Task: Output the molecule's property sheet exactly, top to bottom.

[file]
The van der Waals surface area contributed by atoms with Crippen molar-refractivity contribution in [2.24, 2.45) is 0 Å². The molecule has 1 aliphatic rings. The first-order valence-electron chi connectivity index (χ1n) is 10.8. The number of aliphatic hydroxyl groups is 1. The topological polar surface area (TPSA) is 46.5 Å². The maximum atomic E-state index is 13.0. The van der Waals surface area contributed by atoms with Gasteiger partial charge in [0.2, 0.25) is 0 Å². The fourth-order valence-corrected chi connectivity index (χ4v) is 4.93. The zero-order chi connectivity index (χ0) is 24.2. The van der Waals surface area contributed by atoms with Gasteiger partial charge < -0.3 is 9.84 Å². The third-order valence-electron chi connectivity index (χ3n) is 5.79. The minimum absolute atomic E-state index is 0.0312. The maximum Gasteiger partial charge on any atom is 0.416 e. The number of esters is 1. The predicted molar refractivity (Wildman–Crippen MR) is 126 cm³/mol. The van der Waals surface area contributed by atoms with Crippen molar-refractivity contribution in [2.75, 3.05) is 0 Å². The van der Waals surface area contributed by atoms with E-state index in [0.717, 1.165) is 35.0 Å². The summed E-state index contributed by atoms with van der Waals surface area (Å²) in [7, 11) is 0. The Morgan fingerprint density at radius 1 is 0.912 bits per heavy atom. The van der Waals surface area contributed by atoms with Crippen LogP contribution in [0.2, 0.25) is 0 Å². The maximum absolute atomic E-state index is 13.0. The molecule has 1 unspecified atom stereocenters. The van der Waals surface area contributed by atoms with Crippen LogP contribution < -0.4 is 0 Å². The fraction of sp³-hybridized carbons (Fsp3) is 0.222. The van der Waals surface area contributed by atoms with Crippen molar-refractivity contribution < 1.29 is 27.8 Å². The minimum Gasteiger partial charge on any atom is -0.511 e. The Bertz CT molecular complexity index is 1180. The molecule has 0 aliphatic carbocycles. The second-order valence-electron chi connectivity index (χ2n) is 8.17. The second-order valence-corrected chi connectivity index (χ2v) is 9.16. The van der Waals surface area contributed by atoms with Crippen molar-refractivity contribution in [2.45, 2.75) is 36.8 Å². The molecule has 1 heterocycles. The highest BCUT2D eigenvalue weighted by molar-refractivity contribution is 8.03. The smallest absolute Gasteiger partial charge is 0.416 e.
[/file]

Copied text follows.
The van der Waals surface area contributed by atoms with Crippen molar-refractivity contribution in [2.24, 2.45) is 0 Å². The molecule has 1 aliphatic rings. The first-order valence-electron chi connectivity index (χ1n) is 10.8. The number of aliphatic hydroxyl groups is 1. The topological polar surface area (TPSA) is 46.5 Å². The maximum atomic E-state index is 13.0. The van der Waals surface area contributed by atoms with Gasteiger partial charge in [0.2, 0.25) is 0 Å². The fourth-order valence-corrected chi connectivity index (χ4v) is 4.93. The zero-order chi connectivity index (χ0) is 24.2. The van der Waals surface area contributed by atoms with Gasteiger partial charge < -0.3 is 9.84 Å². The third-order valence-electron chi connectivity index (χ3n) is 5.79. The minimum absolute atomic E-state index is 0.0312. The maximum Gasteiger partial charge on any atom is 0.416 e. The number of esters is 1. The predicted molar refractivity (Wildman–Crippen MR) is 126 cm³/mol. The van der Waals surface area contributed by atoms with Crippen molar-refractivity contribution in [2.75, 3.05) is 0 Å². The van der Waals surface area contributed by atoms with E-state index in [0.717, 1.165) is 35.0 Å². The summed E-state index contributed by atoms with van der Waals surface area (Å²) in [7, 11) is 0. The Morgan fingerprint density at radius 1 is 0.912 bits per heavy atom. The van der Waals surface area contributed by atoms with Crippen LogP contribution in [0.2, 0.25) is 0 Å². The maximum absolute atomic E-state index is 13.0. The molecule has 1 unspecified atom stereocenters. The van der Waals surface area contributed by atoms with Crippen LogP contribution < -0.4 is 0 Å². The fraction of sp³-hybridized carbons (Fsp3) is 0.222. The van der Waals surface area contributed by atoms with Crippen molar-refractivity contribution < 1.29 is 27.8 Å². The minimum Gasteiger partial charge on any atom is -0.511 e. The Bertz CT molecular complexity index is 1180. The molecule has 0 aliphatic carbocycles. The second-order valence-electron chi connectivity index (χ2n) is 8.17. The second-order valence-corrected chi connectivity index (χ2v) is 9.16. The van der Waals surface area contributed by atoms with Crippen molar-refractivity contribution in [2.45, 2.75) is 36.8 Å². The molecule has 1 heterocycles. The highest BCUT2D eigenvalue weighted by molar-refractivity contribution is 8.03. The smallest absolute Gasteiger partial charge is 0.416 e.